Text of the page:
Butthole. For Reals.

 

 

When it’s 95 degrees at 7pm, a gal is justified in being less-than-herself. That’s where I find myself as I write this.

 

I had wanted to tell you about some of my summer experiences. I’m hoping heat prostration doesn’t keep me from my task. First up, I visited Russian River Brewing Company in Santa Rosa…

 

 

It was pretty fabulous. That hour wait to get in wasn’t anything to write home about, but I guess that’s what happens when you’re the shit, and they surely are.

 

 

I also saw Miss Angie Dickinson at an event. To say I never knew how fabulous she was/is, well, that’s an understatement. The woman rules, y’all. Seriously.

 

 

And then there was The. French. Laundry. I can’t even begin to write about this meal, as it was the most mind-blowing dinner I’ve ever had. I know I’m speaking in absolutes here, but it’s true. I’ve had amazing food in my life, and I expect to have more. This was incomparable. Truly. I’m not sure it will be matched.  I haven’t fully processed that, either. For the record, Mister and I have tried for a few years to get a rezzie to this joint. It finally worked out.

 

 

Did it cost us? Oh, yeah. Big time. Was it worth it? Yes. Bigger time. (Were we our usual dorky selves? Do I really need to answer that? ) Let me tell you this – I would not hesitate to do it again. It was that magnificent.

 

 

There was also the yard project, which needs some T-L-C, as the goddamn sun is baking the hell out of it. Mister and I will work on that this weekend, though, and we’ll hope for the best. Well, I’ll hope for the best. I think Mister just believes. My inner cynic doesn’t always allow that.

 

Oh! And I had surgery. I’m still under doctor’s orders, but feeling pretty much like myself. So I’m grateful for that. The no-getting-in-the-pool part sucks, as, you know, a hundred and eleven-ty and all. But I know that this, too, shall pass. And I’ll be healthier for it. (See – Mister’s belief is catching.)

 

 

And while I was recovering from my surgery (and dealing with the heat), I watched some telly. What I finished was the third season of “Grace and Frankie.” (Loved the last episode so much. And – you have to be really good to take a photo of the screen and get both characters with their eyes closed. I’m just sayin’.) Then I started “Luther.” I had wanted to watch this for some time, so it was overdue. The first episode hooked me, so now I’m in it. Good living, don’t you know.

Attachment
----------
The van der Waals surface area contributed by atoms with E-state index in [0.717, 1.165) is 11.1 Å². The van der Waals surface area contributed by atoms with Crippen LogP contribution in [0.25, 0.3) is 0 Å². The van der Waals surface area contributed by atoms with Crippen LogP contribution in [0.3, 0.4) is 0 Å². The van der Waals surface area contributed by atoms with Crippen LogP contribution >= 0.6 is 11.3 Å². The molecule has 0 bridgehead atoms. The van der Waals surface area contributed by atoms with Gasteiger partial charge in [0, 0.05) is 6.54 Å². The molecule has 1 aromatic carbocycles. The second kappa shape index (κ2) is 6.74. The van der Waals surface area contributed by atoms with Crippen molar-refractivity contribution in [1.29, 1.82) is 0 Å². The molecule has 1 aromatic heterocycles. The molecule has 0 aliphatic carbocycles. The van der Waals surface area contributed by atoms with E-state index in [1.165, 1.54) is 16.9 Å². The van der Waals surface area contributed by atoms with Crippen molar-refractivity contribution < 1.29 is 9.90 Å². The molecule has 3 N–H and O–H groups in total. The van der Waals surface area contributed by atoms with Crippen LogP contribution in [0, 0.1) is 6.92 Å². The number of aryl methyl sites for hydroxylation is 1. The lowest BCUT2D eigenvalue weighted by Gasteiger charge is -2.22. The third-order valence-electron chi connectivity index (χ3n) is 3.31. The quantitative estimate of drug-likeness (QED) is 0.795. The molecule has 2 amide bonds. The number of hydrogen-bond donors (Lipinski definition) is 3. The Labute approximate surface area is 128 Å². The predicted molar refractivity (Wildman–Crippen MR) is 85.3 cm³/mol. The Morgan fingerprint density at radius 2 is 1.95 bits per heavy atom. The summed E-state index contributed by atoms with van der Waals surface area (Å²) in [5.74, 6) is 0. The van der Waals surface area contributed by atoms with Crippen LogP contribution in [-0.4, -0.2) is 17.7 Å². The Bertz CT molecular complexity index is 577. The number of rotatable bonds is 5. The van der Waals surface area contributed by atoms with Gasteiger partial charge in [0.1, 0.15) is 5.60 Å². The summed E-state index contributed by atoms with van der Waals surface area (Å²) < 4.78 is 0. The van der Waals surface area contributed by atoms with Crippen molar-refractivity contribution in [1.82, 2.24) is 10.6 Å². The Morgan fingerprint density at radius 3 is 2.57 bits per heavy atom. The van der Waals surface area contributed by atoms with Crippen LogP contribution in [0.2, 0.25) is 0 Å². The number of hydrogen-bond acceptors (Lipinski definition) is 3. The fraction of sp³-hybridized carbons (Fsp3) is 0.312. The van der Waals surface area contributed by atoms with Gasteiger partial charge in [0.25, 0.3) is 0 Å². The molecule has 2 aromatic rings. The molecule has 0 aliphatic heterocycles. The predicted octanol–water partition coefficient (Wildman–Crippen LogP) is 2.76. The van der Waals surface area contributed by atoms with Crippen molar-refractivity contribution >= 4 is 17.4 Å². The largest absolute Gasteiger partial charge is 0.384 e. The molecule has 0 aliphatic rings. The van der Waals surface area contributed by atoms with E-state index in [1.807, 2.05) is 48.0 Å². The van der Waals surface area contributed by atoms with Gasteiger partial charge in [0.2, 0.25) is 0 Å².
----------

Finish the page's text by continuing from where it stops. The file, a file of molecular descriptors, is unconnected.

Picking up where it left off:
My summer has also taken me to Napa for the first time (not the last, I hope), Park City, Utah, where I was eaten alive by bugs – no lie, Boston, my old stomping ground, and home. I’ve been lucky to get around a bit. And even luckier to have a place to return. Not everyone has that, you know – a home. Mine is filled with love. And a ghost. I embrace it all.

 

Speaking of Miss Harmon, she asserted herself a couple of months ago. Mister said something or other about how her ghost had not been around for a while. I told him she’d popped up a few weeks prior and relayed the following tale. I was entering the front parlor, and the glass door that closes off that room was open, but not fully (it was away from the wall). I found that odd, and proceeded to close it. Or at least I tried. The door stopped about a foot and a half from the wall. As it’s clear glass, I could see there was nothing blocking the path. I leaned into it, putting my full weight behind it, and still nothing happened. That’s when I said, “Damn it, Miss Harmon! If you want to hide some place, pick a better spot than behind a glass door!” Immediately, the door opened fully and that was that. I think she just needed some acknowledgement. She got it and we all moved on.

 

There’s a few weeks of summer left, folks. Sure – school for the kids has resumed (mostly), and vacations have primarily come and gone. Personally, I’ve got some projects coming up, as well as ongoing commitments and responsibilities. That’s life. For most of us. We’re doing alright, really. Remembering that kind of helps to trigger a smile here and there. Compassion is activated, too. For me, I know that I got to live another summer. Not even one is guaranteed, so I’ll take it. Even if the next few weeks are as hot as Satan’s Butthole, I’ll take it. I may not like it, but I’ll take it.

One Cabinet Down…

 

 

This past week saw something magical here at The New Pad: I started and finished a project. One cabinet in the rumpus room has been painted and cleaned and filled. And it’s gorgeous.

 

Even though I’ve finished more than a few projects at home, there are countless others still awaiting my attention. And it’s far too easy to slip down the rabbit-hole of depression over all that unfinished business. I know. I live with that dark temptation every day. Now if you’re thinking to yourself, “Well Mikki – why don’t you just finish those danged projects and be done already?”, well, I’ll tell ya. Time and money, friends. Every single thing around us takes time and money. And getting one thing done means avoiding something else. Which is fine, of course, but it still equals unfinished business.

 

In order to live with the half-begun-ness that is my world, I am working on my tunnel vision. Because, you know, if I don’t see it, it’s not there. The problem seems to be my excellent peripheral vision. That is keeping me from seeing only what I choose to see. So now I’m wondering if I should order some of those pony blinders that horses wear during parades and the like. (Technically, they’re called horse blinkers, in case you were wondering or were planning on schooling me.) Maybe if I wore them they would make me look like a half-ass pirate or something. I don’t think I’d mind being a half-ass pirate, instead of a whole-ass one. Wouldn’t have to change my entire vocabulary or anything. And I could still bathe regularly. Hmm. Have to think about that one.

 

In the meantime, it’s very inspiring to look at my handiwork. One cabinet down. Makes me want to finish the bar cabinets as well. Eventually. Right now, all I can see is the work I’ve finished. Those pony blinders are working great!

Cactus Conundrum No More